Energy, Scottish Economy

Decomposing Glasgow’s CO₂ Emissions: Key Insights

Targets, targets, targets

We are now a month out from the Scottish Government’s decision to drop their interim target of a 75% reduction in greenhouse gas emissions by 2030.

With so much focus on emissions at the national level and Glasgow City Council’s own 2030 net carbon zero target looming, we felt this would be a great time to share some of our latest research, as part of the Glasgow Environmental Monitoring of Indoor and Outdoor Air (GEMINOA) project.

So, if you’re interested in understanding more about Glasgow’s emissions are calculated and the data used to benchmark progress against targets, you’ve come to the right place!

So many measures, so little time

It may come as no surprise that there are many reported emissions figures available. Three widely-used measures at the UK level are “territorial”, “residence” (production) and “footprint” (consumption). Each measure draws a different circle around which emissions are in and which are out. A clear description of all three measures is available from the Office for National Statistics. Having multiple emissions measures is both a blessing and a curse. No single measure will tell us all that we need to know about the emission of greenhouse gasses. Different perspectives can help in evaluating economic and environmental policy – depending on which emissions are being impacted.

The downside is that it can be downright confusing for academics, engaged readers and policy makers alike to know which measure is being used, where they differ in terms of what elements are included in each and which are not, and how policy actions will impact on emissions under each measure.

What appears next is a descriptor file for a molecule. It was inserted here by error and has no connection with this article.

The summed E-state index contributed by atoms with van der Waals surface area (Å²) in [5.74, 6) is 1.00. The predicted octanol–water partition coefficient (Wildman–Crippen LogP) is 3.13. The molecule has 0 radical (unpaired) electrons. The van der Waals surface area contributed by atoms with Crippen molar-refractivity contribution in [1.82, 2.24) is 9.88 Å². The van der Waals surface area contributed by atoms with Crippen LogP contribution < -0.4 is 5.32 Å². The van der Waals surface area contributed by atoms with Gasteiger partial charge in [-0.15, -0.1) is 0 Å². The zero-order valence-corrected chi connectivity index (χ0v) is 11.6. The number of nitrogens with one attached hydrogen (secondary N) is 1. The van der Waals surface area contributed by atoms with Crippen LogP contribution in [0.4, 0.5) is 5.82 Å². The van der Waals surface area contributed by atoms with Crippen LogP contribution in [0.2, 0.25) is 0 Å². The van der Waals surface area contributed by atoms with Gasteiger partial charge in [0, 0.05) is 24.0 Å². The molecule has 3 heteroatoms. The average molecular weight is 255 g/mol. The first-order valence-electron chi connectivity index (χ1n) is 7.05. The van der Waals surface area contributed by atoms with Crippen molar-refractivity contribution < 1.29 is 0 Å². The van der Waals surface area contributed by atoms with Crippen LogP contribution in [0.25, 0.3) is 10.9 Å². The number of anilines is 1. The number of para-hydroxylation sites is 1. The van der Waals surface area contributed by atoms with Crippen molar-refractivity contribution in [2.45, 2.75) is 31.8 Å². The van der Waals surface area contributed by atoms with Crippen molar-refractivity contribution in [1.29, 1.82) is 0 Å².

Adding to the potential for confusion, “emissions” can be a rather vague term, frequently used to refer to one or more of the seven main greenhouse gasses which generally cover carbon dioxide (CO2), methane (CH4), nitrous oxide (N2O), hydrofluorocarbons (HFC), nitrogen trifluoride (NF3), perfluorocarbons (PFC) and sulphur hexafluoride (SF6).

The focus of this blog is to understand “territorial” CO2 emissions estimates of local authority emissions produced by the Department for Energy Security and Net Zero (DESNZ) and used by GCC when reporting on its net zero carbon target.

Understanding the DESNZ measure

UK local authority annual greenhouse gas emissions estimates are published by DESNZ, formerly the Department for Business Energy and Industrial Strategy (BEIS). These are published around 18 months after the year to which they relate ends, so that the latest data released in 2023 cover the period between 2005 and 2021 and provide estimates of three major greenhouse gasses: CO2, CH4 and N2O. Luckily for us, CO2 emissions are presented separately. Emissions figures for 2022 are likely to be published shortly.

What’s included in the DESNZ measure?

UK territorial estimates account only for emissions produced within its borders. Therefore, emissions from international aviation and shipping, as well as those from the production of imported goods -regardless of whether they were consumed by UK households, firms, or the government -are excluded.

At the local authority level, the approach mirrors that of national data: Glasgow’s estimates are intended to reflect emissions produced within the boundaries of the local authority. This is true for several sources of emissions such as agriculture, large industrial installations, as well as land use, land use change and forestry. There is, however, a need to account for emissions related to the production of electricity which is consumed within a local authority’s boundaries (irrespective of where that production occurs).

This gives rise to the “end user” allocation of energy emissions based on consumption – which appears to have a credible justification, in that it avoids penalising local authorities which are merely producing energy which is consumed elsewhere in the UK. Much of this blog is focussed on the significant consequences of this method (spoiler alert!).

Transport emissions are also estimated using “end-user” allocation – so that all emissions associated with road and rail use in a local authority is allocated to that area – while waste management emissions are allocated based on where the waste is produced rather than where it is stored.

What has been happening to Glasgow’s CO2 emissions?

Glasgow City